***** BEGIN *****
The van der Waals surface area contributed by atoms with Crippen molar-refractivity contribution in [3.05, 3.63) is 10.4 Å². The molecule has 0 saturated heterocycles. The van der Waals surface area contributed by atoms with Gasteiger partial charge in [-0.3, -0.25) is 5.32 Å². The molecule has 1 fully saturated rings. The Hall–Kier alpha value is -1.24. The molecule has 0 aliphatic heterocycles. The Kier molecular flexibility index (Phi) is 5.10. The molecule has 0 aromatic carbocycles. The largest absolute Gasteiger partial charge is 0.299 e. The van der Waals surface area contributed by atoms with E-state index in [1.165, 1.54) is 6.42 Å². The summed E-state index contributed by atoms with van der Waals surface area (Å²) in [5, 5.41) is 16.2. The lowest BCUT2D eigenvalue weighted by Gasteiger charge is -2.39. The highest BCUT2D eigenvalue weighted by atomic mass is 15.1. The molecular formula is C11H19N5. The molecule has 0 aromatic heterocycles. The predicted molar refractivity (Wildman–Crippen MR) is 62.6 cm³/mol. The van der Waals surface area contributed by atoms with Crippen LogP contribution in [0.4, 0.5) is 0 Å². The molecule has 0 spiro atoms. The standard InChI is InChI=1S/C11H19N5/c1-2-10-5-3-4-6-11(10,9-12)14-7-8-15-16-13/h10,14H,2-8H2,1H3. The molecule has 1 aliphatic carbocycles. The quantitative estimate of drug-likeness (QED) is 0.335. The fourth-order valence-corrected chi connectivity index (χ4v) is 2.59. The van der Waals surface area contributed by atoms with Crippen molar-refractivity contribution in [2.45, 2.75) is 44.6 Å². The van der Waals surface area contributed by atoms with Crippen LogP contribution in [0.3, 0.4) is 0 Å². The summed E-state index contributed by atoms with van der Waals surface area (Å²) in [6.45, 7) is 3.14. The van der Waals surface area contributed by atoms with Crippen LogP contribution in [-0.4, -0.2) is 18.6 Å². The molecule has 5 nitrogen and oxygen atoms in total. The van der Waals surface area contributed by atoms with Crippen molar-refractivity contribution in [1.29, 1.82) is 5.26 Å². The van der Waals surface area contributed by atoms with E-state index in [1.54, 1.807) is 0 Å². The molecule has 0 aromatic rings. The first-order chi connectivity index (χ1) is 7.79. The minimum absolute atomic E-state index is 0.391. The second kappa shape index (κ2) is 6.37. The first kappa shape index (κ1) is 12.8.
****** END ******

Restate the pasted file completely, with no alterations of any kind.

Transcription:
The van der Waals surface area contributed by atoms with Crippen molar-refractivity contribution in [3.05, 3.63) is 10.4 Å². The molecule has 0 saturated heterocycles. The van der Waals surface area contributed by atoms with Gasteiger partial charge in [-0.3, -0.25) is 5.32 Å². The molecule has 1 fully saturated rings. The Hall–Kier alpha value is -1.24. The molecule has 0 aliphatic heterocycles. The Kier molecular flexibility index (Phi) is 5.10. The molecule has 0 aromatic carbocycles. The largest absolute Gasteiger partial charge is 0.299 e. The van der Waals surface area contributed by atoms with E-state index in [1.165, 1.54) is 6.42 Å². The summed E-state index contributed by atoms with van der Waals surface area (Å²) in [5, 5.41) is 16.2. The lowest BCUT2D eigenvalue weighted by Gasteiger charge is -2.39. The highest BCUT2D eigenvalue weighted by atomic mass is 15.1. The molecular formula is C11H19N5. The molecule has 0 aromatic heterocycles. The predicted molar refractivity (Wildman–Crippen MR) is 62.6 cm³/mol. The van der Waals surface area contributed by atoms with Crippen LogP contribution in [0.4, 0.5) is 0 Å². The molecule has 0 spiro atoms. The standard InChI is InChI=1S/C11H19N5/c1-2-10-5-3-4-6-11(10,9-12)14-7-8-15-16-13/h10,14H,2-8H2,1H3. The molecule has 1 aliphatic carbocycles. The quantitative estimate of drug-likeness (QED) is 0.335. The fourth-order valence-corrected chi connectivity index (χ4v) is 2.59. The van der Waals surface area contributed by atoms with Crippen molar-refractivity contribution in [2.45, 2.75) is 44.6 Å². The van der Waals surface area contributed by atoms with Crippen LogP contribution in [0.3, 0.4) is 0 Å². The summed E-state index contributed by atoms with van der Waals surface area (Å²) in [6.45, 7) is 3.14. The van der Waals surface area contributed by atoms with Crippen LogP contribution in [-0.4, -0.2) is 18.6 Å². The molecule has 5 nitrogen and oxygen atoms in total. The van der Waals surface area contributed by atoms with Crippen molar-refractivity contribution in [1.29, 1.82) is 5.26 Å². The van der Waals surface area contributed by atoms with E-state index in [1.54, 1.807) is 0 Å². The molecule has 0 aromatic rings. The first-order chi connectivity index (χ1) is 7.79. The minimum absolute atomic E-state index is 0.391. The second kappa shape index (κ2) is 6.37. The first kappa shape index (κ1) is 12.8.